|Publication number||US7233287 B2|
|Application number||US 11/202,560|
|Publication date||Jun 19, 2007|
|Filing date||Aug 12, 2005|
|Priority date||Jul 31, 2002|
|Also published as||CA2494667A1, CN1672061A, CN2676545Y, CN100520439C, DE20311842U1, EP1540364A2, EP1540364A4, EP1540364B1, US6768459, US6933890, US7598911, US7952524, US8508411, US20040021604, US20040178956, US20050288037, US20070241964, US20100019971, US20110227792, US20130328727, WO2004011955A2, WO2004011955A3|
|Publication number||11202560, 202560, US 7233287 B2, US 7233287B2, US-B2-7233287, US7233287 B2, US7233287B2|
|Original Assignee||Interdigital Technology Corporation|
|Export Citation||BiBTeX, EndNote, RefMan|
|Patent Citations (16), Classifications (14), Legal Events (2)|
|External Links: USPTO, USPTO Assignment, Espacenet|
This application is a continuation of U.S. patent application Ser. No. 10/806,701 filed on Mar. 23, 2004 now U.S. Pat. No. 6,933,890, which in turn claims priority from U.S. Continuation application Ser. No. 10/308,476 filed on Dec. 3, 2002 now U.S. Pat. No. 6,768,459, which in turn claims priority form U.S. Provisional Application No. 60/399,782 filed Jul. 31, 2002, which is incorporated by reference as if fully set forth.
The invention relates to mobile radio-communication systems and more particularly to the positioning of mobile units.
In prior art systems, base stations are equipped with smart antennas. Currently, the most advanced smart antenna is an adaptive antenna which may also be referred to as an adaptive array antenna. Adaptive array antennas facilitate the measuring of a direction of a of an incoming signal. Such antennas also enable the device to which they are connected to control the direction in which signals are transmitted thereby optimizing the power required for signal transmission.
Adaptive array antennas are often used to obtain positioning information regarding the location of mobile units. Multipath, however, between a mobile unit and a base station often results in inaccurate positioning of mobile units. Where multipath is present, either at the mobile unit or the base station or both, accurate positioning of mobile units is often difficult or impossible to measure.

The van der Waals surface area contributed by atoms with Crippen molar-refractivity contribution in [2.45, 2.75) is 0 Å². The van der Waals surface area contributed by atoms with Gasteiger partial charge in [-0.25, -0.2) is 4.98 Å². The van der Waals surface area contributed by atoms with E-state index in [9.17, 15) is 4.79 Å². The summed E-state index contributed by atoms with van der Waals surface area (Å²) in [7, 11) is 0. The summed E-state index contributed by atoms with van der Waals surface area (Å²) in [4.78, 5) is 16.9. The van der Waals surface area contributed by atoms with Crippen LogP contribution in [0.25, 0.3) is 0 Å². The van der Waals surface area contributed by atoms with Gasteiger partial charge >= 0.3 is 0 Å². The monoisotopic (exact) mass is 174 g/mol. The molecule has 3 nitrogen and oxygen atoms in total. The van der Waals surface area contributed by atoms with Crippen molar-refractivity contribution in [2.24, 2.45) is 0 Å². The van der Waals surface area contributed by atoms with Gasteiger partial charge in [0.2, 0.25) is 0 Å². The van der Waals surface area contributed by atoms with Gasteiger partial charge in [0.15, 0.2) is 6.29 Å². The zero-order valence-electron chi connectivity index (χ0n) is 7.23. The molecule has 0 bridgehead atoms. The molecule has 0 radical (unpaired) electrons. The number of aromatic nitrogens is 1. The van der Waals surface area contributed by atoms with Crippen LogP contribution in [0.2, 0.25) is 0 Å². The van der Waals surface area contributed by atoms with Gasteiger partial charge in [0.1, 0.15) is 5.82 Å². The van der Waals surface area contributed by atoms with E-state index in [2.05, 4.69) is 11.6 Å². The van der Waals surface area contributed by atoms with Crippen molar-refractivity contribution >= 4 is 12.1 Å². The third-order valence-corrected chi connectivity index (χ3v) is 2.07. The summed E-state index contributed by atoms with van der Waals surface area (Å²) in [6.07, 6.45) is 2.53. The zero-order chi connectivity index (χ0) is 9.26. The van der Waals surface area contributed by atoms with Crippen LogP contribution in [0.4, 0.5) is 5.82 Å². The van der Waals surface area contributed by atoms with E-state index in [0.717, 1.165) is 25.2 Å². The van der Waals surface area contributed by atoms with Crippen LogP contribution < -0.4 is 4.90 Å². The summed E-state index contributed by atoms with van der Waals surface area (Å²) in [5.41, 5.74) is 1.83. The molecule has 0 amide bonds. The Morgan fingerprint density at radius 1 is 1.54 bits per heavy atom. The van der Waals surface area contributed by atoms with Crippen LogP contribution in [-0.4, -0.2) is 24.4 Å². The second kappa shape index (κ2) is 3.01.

It would therefore be desirable to accurately position mobile units despite the presence of multipath and to more accurately position mobile units where multipath is not present.
The invention is a method and system for positioning mobile units using angle measurements taken by neighboring mobile units. A selected mobile unit and mobile units in the vicinity of the selected mobile unit are selectively instructed to measure and report information related to the position of the selected mobile unit. The reported information is used to compute a position of the selected mobile unit.
In describing the present invention, the following assumptions are made. Mobile units may be equipped with adaptive antennas wherein the typical use of those units make them likely to operate in a known orientation in an elevation plane. The azimutal orientation of the array is not known a priori by the system. When a signal, such as an electromagnetic wave, for example, is incoming from a particular direction, it is possible to measure its direction of arrival (with respect to the antenna array axis) with an accuracy of 360/n degrees, where n is the number of elements of the array.
Further, when the present invention is implemented in a TDD system, there are periods of time where a mobile unit is not transmitting or receiving anything to/from the base station. Those periods of time are available for measuring the signals from other mobiles. Also, where the duplexing method is time-division, the same frequency band is used for both base-to-mobile and mobile-to-base communication.
Referring now to
In the situation shown in
The use of neighboring mobile units 18, 22, n may be triggered by either a target mobile unit 20 or a base station 16. For example, when the target mobile unit 20 is unable to measure a direction of arrival of a signal from a particular base station 16, the target mobile unit 20 may send an indication to the base station 16 instructing it to employ neighboring mobile units 18, 22, n to obtain positioning information concerning the target mobile unit 20. Similarly, the base station 16 may send periodic signals to all mobile units associated with base station 16 requesting direction of arrival measurements, or any type of positioning information. Where any one of those target mobile units fails to properly respond to the request, the system will employ neighboring mobile units 18, 22, n in order to position the target mobile unit 20 which fails to properly respond.
Neighboring mobile units 18, 22, n are preferably in the vicinity of the target mobile unit 20 in positions that are known by the system 10. Selecting neighboring mobile units 18, 22, n whose positions are known provides an accurate reference point by which to position target mobile unit 20. That is, generally speaking, in situations where positioning information provided by a target mobile unit 20 may be inaccurate or subject to confirmation, that target mobile unit 20 is not able to be accurately positioned. This is typically the result of an inability of a target mobile unit 20 to measure received signals as a result of, for example, multipath. This is the case in the example shown in